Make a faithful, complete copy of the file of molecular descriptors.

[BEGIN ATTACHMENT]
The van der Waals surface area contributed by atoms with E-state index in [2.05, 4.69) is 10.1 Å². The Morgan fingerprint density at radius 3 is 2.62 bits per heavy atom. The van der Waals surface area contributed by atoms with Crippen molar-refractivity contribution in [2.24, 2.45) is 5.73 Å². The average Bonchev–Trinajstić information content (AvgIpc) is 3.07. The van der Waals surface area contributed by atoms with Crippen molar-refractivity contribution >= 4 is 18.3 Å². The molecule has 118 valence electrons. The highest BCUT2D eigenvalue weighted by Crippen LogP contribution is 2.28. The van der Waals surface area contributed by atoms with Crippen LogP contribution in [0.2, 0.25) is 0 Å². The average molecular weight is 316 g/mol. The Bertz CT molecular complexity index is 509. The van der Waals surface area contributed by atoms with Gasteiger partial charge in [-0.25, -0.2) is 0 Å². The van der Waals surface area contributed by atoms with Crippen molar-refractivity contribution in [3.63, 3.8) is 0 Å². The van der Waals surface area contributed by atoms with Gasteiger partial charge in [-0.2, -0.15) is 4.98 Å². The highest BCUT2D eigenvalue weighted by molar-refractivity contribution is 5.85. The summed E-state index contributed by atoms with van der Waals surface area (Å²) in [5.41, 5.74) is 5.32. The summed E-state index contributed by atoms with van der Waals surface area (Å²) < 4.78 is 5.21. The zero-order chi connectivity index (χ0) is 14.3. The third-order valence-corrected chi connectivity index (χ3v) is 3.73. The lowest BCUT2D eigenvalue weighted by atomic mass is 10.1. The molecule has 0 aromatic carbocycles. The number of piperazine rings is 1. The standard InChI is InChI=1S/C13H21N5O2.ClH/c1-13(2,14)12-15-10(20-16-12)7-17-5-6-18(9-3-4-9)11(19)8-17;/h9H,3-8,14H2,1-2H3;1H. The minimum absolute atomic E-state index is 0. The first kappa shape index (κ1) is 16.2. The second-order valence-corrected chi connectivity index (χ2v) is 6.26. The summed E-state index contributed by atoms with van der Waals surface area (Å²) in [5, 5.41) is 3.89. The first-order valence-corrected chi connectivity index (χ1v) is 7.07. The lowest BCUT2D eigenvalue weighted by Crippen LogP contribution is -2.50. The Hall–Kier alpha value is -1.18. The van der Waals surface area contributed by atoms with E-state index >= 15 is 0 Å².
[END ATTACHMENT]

The van der Waals surface area contributed by atoms with E-state index in [2.05, 4.69) is 10.1 Å². The Morgan fingerprint density at radius 3 is 2.62 bits per heavy atom. The van der Waals surface area contributed by atoms with Crippen molar-refractivity contribution in [2.24, 2.45) is 5.73 Å². The average Bonchev–Trinajstić information content (AvgIpc) is 3.07. The van der Waals surface area contributed by atoms with Crippen molar-refractivity contribution >= 4 is 18.3 Å². The molecule has 118 valence electrons. The highest BCUT2D eigenvalue weighted by Crippen LogP contribution is 2.28. The van der Waals surface area contributed by atoms with Crippen LogP contribution in [0.2, 0.25) is 0 Å². The average molecular weight is 316 g/mol. The Bertz CT molecular complexity index is 509. The van der Waals surface area contributed by atoms with Gasteiger partial charge in [-0.25, -0.2) is 0 Å². The van der Waals surface area contributed by atoms with Crippen molar-refractivity contribution in [3.63, 3.8) is 0 Å². The van der Waals surface area contributed by atoms with Gasteiger partial charge in [-0.2, -0.15) is 4.98 Å². The highest BCUT2D eigenvalue weighted by molar-refractivity contribution is 5.85. The summed E-state index contributed by atoms with van der Waals surface area (Å²) in [5.41, 5.74) is 5.32. The summed E-state index contributed by atoms with van der Waals surface area (Å²) < 4.78 is 5.21. The zero-order chi connectivity index (χ0) is 14.3. The third-order valence-corrected chi connectivity index (χ3v) is 3.73. The lowest BCUT2D eigenvalue weighted by atomic mass is 10.1. The molecule has 0 aromatic carbocycles. The number of piperazine rings is 1. The standard InChI is InChI=1S/C13H21N5O2.ClH/c1-13(2,14)12-15-10(20-16-12)7-17-5-6-18(9-3-4-9)11(19)8-17;/h9H,3-8,14H2,1-2H3;1H. The minimum absolute atomic E-state index is 0. The first kappa shape index (κ1) is 16.2. The second-order valence-corrected chi connectivity index (χ2v) is 6.26. The summed E-state index contributed by atoms with van der Waals surface area (Å²) in [5, 5.41) is 3.89. The first-order valence-corrected chi connectivity index (χ1v) is 7.07. The lowest BCUT2D eigenvalue weighted by Crippen LogP contribution is -2.50. The Hall–Kier alpha value is -1.18. The van der Waals surface area contributed by atoms with E-state index >= 15 is 0 Å².